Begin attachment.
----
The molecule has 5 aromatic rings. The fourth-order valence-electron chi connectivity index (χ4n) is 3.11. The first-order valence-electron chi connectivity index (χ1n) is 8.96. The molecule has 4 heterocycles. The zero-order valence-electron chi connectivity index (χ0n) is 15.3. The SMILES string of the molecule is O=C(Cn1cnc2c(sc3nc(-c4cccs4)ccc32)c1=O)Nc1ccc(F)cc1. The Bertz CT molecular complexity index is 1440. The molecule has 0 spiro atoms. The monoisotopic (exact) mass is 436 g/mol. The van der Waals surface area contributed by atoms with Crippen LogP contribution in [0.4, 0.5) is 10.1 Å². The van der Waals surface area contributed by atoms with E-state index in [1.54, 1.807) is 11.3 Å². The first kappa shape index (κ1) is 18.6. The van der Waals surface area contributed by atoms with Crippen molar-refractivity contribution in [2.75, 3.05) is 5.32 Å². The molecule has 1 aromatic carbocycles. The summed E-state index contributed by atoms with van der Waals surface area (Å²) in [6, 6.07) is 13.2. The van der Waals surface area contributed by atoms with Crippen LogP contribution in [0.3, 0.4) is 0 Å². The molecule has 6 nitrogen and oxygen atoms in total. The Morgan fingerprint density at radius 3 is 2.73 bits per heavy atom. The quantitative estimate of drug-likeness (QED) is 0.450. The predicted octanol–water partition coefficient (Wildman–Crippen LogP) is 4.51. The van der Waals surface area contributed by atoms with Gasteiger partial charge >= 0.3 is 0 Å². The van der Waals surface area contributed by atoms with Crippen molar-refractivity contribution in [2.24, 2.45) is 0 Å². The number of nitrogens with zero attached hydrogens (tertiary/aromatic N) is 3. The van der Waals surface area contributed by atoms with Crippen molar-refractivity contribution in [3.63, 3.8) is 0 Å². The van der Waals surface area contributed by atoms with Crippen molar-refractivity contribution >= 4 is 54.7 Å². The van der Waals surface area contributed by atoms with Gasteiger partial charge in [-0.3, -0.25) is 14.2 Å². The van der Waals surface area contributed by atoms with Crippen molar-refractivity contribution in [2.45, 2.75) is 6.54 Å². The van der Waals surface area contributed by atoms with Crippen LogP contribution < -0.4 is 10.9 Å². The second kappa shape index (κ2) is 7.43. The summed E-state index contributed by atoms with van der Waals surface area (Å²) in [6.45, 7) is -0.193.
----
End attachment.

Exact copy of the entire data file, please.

The molecule has 5 aromatic rings. The fourth-order valence-electron chi connectivity index (χ4n) is 3.11. The first-order valence-electron chi connectivity index (χ1n) is 8.96. The molecule has 4 heterocycles. The zero-order valence-electron chi connectivity index (χ0n) is 15.3. The SMILES string of the molecule is O=C(Cn1cnc2c(sc3nc(-c4cccs4)ccc32)c1=O)Nc1ccc(F)cc1. The Bertz CT molecular complexity index is 1440. The molecule has 0 spiro atoms. The monoisotopic (exact) mass is 436 g/mol. The van der Waals surface area contributed by atoms with Crippen LogP contribution in [0.4, 0.5) is 10.1 Å². The van der Waals surface area contributed by atoms with E-state index in [1.54, 1.807) is 11.3 Å². The first kappa shape index (κ1) is 18.6. The van der Waals surface area contributed by atoms with Crippen molar-refractivity contribution in [2.75, 3.05) is 5.32 Å². The molecule has 1 aromatic carbocycles. The summed E-state index contributed by atoms with van der Waals surface area (Å²) in [6, 6.07) is 13.2. The van der Waals surface area contributed by atoms with Crippen LogP contribution in [0.3, 0.4) is 0 Å². The molecule has 6 nitrogen and oxygen atoms in total. The Morgan fingerprint density at radius 3 is 2.73 bits per heavy atom. The quantitative estimate of drug-likeness (QED) is 0.450. The predicted octanol–water partition coefficient (Wildman–Crippen LogP) is 4.51. The van der Waals surface area contributed by atoms with Gasteiger partial charge >= 0.3 is 0 Å². The van der Waals surface area contributed by atoms with Crippen molar-refractivity contribution in [2.24, 2.45) is 0 Å². The number of nitrogens with zero attached hydrogens (tertiary/aromatic N) is 3. The van der Waals surface area contributed by atoms with Crippen molar-refractivity contribution in [3.63, 3.8) is 0 Å². The van der Waals surface area contributed by atoms with Crippen molar-refractivity contribution >= 4 is 54.7 Å². The van der Waals surface area contributed by atoms with Gasteiger partial charge in [-0.3, -0.25) is 14.2 Å². The van der Waals surface area contributed by atoms with Crippen molar-refractivity contribution in [2.45, 2.75) is 6.54 Å². The van der Waals surface area contributed by atoms with Crippen LogP contribution < -0.4 is 10.9 Å². The second kappa shape index (κ2) is 7.43. The summed E-state index contributed by atoms with van der Waals surface area (Å²) in [6.45, 7) is -0.193.